David Beasley, executive director of the United Nations World Food Programme, said that billionaires “need to step up now, on a one-time basis,” and donate $6 billion to save 42 million people “who are going to die if we don’t reach them.” He also said, “I’m not asking them to do this every day, every week, every year; we have a one-time crisis, a perfect storm of conflict, climate change, and Covid.” If Mr. Beasley believes that this is a one-time crisis and that six billion dollars will eliminate world hunger, he is probably the only one. Hunger does not exist for the reasons he cites, but because of human selfishness, and no amount of money is large enough to feed the people that the ego starves.
Nor will money satisfy the ego. On the contrary, money only makes the problem worse because it goes into the pockets of the wrong people, who become even greedier, while those who could make good use of it see very little of it. If we believe that we can solve the hunger crisis with money alone, hunger will surely increase and many more will die.
In fact, I believe that our approach of fighting the symptoms rather than the pathogen itself will make things so bad that it would be better for us not to live through those times. There will be abundance, yet acute shortage of the most important staples like bread and water all at the same time. People will be miserable.
You will see entire battalions guarding food while others starve nearby. It will not be done in secret, but in plain sight; you will see it in the news. Those who have will say they feel sorry for the starving, but they will not lift a finger.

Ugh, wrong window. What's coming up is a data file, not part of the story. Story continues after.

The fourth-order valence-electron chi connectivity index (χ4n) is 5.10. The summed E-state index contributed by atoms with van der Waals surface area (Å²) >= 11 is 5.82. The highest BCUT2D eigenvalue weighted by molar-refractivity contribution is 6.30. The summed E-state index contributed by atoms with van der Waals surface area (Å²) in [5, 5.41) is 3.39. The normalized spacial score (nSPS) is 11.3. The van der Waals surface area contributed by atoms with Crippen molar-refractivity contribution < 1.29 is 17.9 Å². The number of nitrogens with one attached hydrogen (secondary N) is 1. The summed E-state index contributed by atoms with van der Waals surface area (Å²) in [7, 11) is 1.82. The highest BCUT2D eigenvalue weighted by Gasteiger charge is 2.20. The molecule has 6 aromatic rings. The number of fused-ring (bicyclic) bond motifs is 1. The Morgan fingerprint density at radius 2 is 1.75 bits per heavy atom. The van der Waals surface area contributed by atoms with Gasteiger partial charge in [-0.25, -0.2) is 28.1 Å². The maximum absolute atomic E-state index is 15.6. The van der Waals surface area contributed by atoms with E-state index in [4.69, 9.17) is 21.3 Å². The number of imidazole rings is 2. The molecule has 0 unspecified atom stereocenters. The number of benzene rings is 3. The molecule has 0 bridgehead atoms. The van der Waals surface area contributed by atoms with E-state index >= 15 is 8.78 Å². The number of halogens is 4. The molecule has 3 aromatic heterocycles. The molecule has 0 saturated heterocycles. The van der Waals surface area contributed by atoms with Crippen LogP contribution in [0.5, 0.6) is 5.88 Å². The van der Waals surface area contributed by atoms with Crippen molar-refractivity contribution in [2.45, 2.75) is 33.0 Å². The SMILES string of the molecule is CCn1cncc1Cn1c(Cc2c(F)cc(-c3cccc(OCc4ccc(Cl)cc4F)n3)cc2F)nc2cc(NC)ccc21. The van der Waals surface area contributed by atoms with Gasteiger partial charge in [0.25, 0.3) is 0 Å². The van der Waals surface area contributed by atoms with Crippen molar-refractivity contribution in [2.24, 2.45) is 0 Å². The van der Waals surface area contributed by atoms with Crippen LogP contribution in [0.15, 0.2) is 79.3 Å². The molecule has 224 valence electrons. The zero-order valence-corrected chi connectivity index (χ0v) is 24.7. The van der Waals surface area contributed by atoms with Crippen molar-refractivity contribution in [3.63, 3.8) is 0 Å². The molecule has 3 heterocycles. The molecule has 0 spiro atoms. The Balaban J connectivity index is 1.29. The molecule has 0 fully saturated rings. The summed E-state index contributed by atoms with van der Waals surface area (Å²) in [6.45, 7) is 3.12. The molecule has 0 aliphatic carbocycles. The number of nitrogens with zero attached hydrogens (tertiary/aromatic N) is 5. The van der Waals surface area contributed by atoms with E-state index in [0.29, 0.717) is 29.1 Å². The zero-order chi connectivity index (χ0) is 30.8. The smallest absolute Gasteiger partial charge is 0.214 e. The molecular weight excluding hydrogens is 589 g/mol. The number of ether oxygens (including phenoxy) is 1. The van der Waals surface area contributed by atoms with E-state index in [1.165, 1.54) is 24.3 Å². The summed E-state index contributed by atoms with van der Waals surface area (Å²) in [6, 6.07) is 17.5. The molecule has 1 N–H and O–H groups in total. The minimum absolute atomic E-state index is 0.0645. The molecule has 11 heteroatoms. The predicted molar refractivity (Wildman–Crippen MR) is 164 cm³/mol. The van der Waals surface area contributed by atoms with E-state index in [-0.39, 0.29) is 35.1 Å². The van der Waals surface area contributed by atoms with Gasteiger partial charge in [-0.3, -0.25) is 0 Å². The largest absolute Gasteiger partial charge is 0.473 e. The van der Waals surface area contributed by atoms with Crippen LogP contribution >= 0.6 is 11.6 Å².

The ego will never let us feel satisfied. It will always make us feel empty, however rich we are. Even if we deny all the people in the world the most basic needs and keep them all to ourselves, we will still be unfulfilled.
The only good use we have for our egos is to realize that they are leading us to extinction. They are teaching us that as long as we focus only on ourselves, we will not feel satisfied. Once we learn this, it will drive us to rise above our selfishness.
Another thing that the ego teaches us is that we are dependent on each other. We cannot feel rich unless we compare ourselves to others who are poorer than us. We cannot have what we want unless someone brings it to us. In other words, we cannot live, and we cannot evaluate ourselves without other people around us.
Since we cannot get rid of egoism, as it is our core, we must “teach” it the value of cooperation and consideration. When our egos learn that it is in their best interest to be considerate, they will enable us to enjoy unselfish pleasures and we will stop humiliating other people and destroying our environment, which are currently our only pleasures (whether we admit it to ourselves or not).
We can find joy in connection and consideration only if we give up trying to satisfy our ego. We can come to it by seeing what our egos have done to us and to the world around us, or we can come to it by waiting for disasters to strike us personally. The first way is faster, easier, and safer. I hope we choose it before we experience the disadvantages of egoism first hand.
World Food Programme Executive Director David Beasley speaks during an interview with Reuters in Doha, Qatar, August 24, 2021. REUTERS/Alexander Cornwell